Mar 26, 2012, 9:35 AM EDT
With 5:45 left in Sunday night’s game and the Lakers down 14 points, coach Mike Brown sat Kobe Bryant Sunday night. He sat for the next 3:53 of a game where the Lakers were within striking distance of the Grizzlies (but never closed the gap and lost 102-93.
This has caused consternation among Lakers fans — Kobe sat during crunch time. It isn’t a sight we are used to. At Staples Center some fans started a “Kobe, Kobe” chant and the broadcast kept showing him on the bench. Mike Brown took heat for it after the game from fans.
I say “so what?” I don’t think he was wrong nor was this a big deal. Here are some quick thoughts.
• In the fourth quarter, the Lakers were -13 when Kobe Bryant was on the floor and +7 when he sat.
• The Lakers didn’t lose that game because Kobe sat they lost it because their defense wasn’t good — Memphis had an offensive efficiency of 113.3 (points per 100 possessions) for the game. To give that some context, the best offense in the NBA this season is the Thunder at 107.5 and on the season the Lakers allow 98.9. Come on, the Lakers let Hamed Haddadi score 10 points. If you don’t defend, you lose. (Numbers via Hoopdata.com.)
• After the game Kobe said he was frustrated but refused to make a big deal out of it, saying basically he was not going to throw Mike Brown under the bus. Or under the Buss. It was the right thing to say in public, but you know there will be a less polite private conversations about this between the two.
• Mike Brown is still experimenting with what works with Ramon Sessions in the game. When Kobe had been in before that quarter almost all the offense went through him, while he was hounded by one of the better wing defenders in the league in Tony Allen and drawing a lot of doubles. When he sat Sessions got Andrew Bynum some look (four quick points and it would have been more if a bucket had not been waived off by a Bynum travel call). Basically, the plan kind of worked, except where the Lakers defense didn’t get enough stops (see bullet point number two).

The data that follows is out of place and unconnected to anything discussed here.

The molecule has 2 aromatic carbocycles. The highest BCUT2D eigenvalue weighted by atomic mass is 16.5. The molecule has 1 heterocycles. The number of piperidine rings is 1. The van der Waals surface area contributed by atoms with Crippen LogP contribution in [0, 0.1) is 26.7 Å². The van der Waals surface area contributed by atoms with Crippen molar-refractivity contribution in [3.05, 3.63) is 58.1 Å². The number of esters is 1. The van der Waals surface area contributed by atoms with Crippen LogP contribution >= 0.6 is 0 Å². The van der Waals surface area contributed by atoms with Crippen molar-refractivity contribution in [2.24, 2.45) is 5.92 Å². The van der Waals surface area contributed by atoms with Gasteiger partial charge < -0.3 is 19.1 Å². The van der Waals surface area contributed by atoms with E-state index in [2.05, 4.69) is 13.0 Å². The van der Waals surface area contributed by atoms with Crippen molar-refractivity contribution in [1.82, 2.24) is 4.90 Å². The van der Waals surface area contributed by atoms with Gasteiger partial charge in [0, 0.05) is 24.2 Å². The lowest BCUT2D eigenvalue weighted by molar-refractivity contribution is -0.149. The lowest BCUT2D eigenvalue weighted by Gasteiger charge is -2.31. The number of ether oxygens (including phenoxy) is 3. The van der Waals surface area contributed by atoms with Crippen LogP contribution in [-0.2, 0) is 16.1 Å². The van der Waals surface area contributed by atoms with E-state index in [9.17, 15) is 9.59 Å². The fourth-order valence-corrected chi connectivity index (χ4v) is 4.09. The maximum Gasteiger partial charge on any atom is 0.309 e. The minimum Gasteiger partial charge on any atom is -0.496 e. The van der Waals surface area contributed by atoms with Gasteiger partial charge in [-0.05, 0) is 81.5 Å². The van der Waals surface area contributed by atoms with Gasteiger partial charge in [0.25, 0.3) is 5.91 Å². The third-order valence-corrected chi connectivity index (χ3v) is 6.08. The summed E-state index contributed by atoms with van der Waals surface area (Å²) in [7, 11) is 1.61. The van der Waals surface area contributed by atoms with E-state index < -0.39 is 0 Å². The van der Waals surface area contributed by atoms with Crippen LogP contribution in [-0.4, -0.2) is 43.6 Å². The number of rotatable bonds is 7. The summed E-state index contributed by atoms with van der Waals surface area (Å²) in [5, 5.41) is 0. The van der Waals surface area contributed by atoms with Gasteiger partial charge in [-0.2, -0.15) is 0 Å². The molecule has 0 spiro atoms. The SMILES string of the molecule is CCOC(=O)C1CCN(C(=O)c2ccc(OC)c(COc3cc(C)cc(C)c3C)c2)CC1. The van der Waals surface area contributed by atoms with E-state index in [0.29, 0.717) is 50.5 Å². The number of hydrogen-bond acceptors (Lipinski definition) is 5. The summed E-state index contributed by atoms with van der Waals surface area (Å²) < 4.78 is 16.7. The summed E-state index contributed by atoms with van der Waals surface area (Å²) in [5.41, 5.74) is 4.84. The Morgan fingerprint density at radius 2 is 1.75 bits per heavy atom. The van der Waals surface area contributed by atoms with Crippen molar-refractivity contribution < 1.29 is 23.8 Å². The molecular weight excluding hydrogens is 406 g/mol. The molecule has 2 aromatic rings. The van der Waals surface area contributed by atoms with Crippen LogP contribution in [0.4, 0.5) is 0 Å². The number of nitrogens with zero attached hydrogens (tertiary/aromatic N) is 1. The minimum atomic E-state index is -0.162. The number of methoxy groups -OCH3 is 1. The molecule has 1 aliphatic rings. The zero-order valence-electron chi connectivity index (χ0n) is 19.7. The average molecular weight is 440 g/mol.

• One win or loss does not change the Lakers in the playoffs. They are pretty locked in at the three seed and barring an amazing winning streak or a big losing streak of their own, that is where they finish. What matters for them is figuring out a comfort level and what works before the playoffs start. This was a step — maybe a misstep but a step — down that road.
Of course, what they really should learn is that if they don’t defend come the playoffs they will be done early.
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